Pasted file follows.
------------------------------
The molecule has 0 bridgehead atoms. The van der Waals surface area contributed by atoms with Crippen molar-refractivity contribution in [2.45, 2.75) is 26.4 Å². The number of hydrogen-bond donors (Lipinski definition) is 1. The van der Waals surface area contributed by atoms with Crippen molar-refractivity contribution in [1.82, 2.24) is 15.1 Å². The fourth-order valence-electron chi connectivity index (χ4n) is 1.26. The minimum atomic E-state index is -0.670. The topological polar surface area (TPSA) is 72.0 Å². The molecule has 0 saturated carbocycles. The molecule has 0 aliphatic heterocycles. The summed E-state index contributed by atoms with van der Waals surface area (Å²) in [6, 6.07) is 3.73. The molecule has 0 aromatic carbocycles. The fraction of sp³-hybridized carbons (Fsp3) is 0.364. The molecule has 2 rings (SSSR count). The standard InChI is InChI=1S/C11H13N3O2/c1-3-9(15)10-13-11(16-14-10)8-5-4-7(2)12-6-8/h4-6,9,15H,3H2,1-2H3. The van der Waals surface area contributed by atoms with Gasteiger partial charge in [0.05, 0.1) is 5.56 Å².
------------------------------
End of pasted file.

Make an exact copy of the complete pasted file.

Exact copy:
The molecule has 0 bridgehead atoms. The van der Waals surface area contributed by atoms with Crippen molar-refractivity contribution in [2.45, 2.75) is 26.4 Å². The number of hydrogen-bond donors (Lipinski definition) is 1. The van der Waals surface area contributed by atoms with Crippen molar-refractivity contribution in [1.82, 2.24) is 15.1 Å². The fourth-order valence-electron chi connectivity index (χ4n) is 1.26. The minimum atomic E-state index is -0.670. The topological polar surface area (TPSA) is 72.0 Å². The molecule has 0 saturated carbocycles. The molecule has 0 aliphatic heterocycles. The summed E-state index contributed by atoms with van der Waals surface area (Å²) in [6, 6.07) is 3.73. The molecule has 0 aromatic carbocycles. The fraction of sp³-hybridized carbons (Fsp3) is 0.364. The molecule has 2 rings (SSSR count). The standard InChI is InChI=1S/C11H13N3O2/c1-3-9(15)10-13-11(16-14-10)8-5-4-7(2)12-6-8/h4-6,9,15H,3H2,1-2H3. The van der Waals surface area contributed by atoms with Gasteiger partial charge in [0.05, 0.1) is 5.56 Å².